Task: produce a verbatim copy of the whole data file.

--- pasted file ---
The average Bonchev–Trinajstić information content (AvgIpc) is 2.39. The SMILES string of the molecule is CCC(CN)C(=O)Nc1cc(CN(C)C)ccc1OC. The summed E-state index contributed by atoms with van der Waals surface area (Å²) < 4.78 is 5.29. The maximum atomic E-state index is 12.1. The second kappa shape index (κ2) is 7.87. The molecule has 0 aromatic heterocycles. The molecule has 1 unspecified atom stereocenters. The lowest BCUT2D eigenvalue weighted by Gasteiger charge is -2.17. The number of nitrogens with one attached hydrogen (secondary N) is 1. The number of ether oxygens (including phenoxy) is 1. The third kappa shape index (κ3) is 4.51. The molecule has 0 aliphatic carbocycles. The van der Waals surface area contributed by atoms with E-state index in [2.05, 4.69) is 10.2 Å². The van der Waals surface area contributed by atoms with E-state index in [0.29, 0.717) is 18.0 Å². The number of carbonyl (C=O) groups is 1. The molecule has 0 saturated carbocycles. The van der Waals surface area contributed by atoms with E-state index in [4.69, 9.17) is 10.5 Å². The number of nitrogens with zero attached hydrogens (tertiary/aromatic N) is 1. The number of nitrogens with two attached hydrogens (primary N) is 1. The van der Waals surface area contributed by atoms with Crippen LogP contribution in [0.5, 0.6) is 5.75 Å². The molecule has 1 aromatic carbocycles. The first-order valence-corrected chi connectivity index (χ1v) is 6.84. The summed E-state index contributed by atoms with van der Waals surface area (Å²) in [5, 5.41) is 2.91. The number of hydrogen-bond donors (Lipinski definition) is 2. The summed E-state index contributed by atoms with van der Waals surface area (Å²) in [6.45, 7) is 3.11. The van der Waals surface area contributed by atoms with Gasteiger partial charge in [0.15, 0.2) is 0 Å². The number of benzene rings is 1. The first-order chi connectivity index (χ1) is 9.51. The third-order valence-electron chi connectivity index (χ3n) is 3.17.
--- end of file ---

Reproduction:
The average Bonchev–Trinajstić information content (AvgIpc) is 2.39. The SMILES string of the molecule is CCC(CN)C(=O)Nc1cc(CN(C)C)ccc1OC. The summed E-state index contributed by atoms with van der Waals surface area (Å²) < 4.78 is 5.29. The maximum atomic E-state index is 12.1. The second kappa shape index (κ2) is 7.87. The molecule has 0 aromatic heterocycles. The molecule has 1 unspecified atom stereocenters. The lowest BCUT2D eigenvalue weighted by Gasteiger charge is -2.17. The number of nitrogens with one attached hydrogen (secondary N) is 1. The number of ether oxygens (including phenoxy) is 1. The third kappa shape index (κ3) is 4.51. The molecule has 0 aliphatic carbocycles. The van der Waals surface area contributed by atoms with E-state index in [2.05, 4.69) is 10.2 Å². The van der Waals surface area contributed by atoms with E-state index in [0.29, 0.717) is 18.0 Å². The number of carbonyl (C=O) groups is 1. The molecule has 0 saturated carbocycles. The van der Waals surface area contributed by atoms with E-state index in [4.69, 9.17) is 10.5 Å². The number of nitrogens with zero attached hydrogens (tertiary/aromatic N) is 1. The number of nitrogens with two attached hydrogens (primary N) is 1. The van der Waals surface area contributed by atoms with Crippen LogP contribution in [0.5, 0.6) is 5.75 Å². The molecule has 1 aromatic carbocycles. The first-order valence-corrected chi connectivity index (χ1v) is 6.84. The summed E-state index contributed by atoms with van der Waals surface area (Å²) in [5, 5.41) is 2.91. The number of hydrogen-bond donors (Lipinski definition) is 2. The summed E-state index contributed by atoms with van der Waals surface area (Å²) in [6.45, 7) is 3.11. The van der Waals surface area contributed by atoms with Gasteiger partial charge in [0.15, 0.2) is 0 Å². The number of benzene rings is 1. The first-order chi connectivity index (χ1) is 9.51. The third-order valence-electron chi connectivity index (χ3n) is 3.17.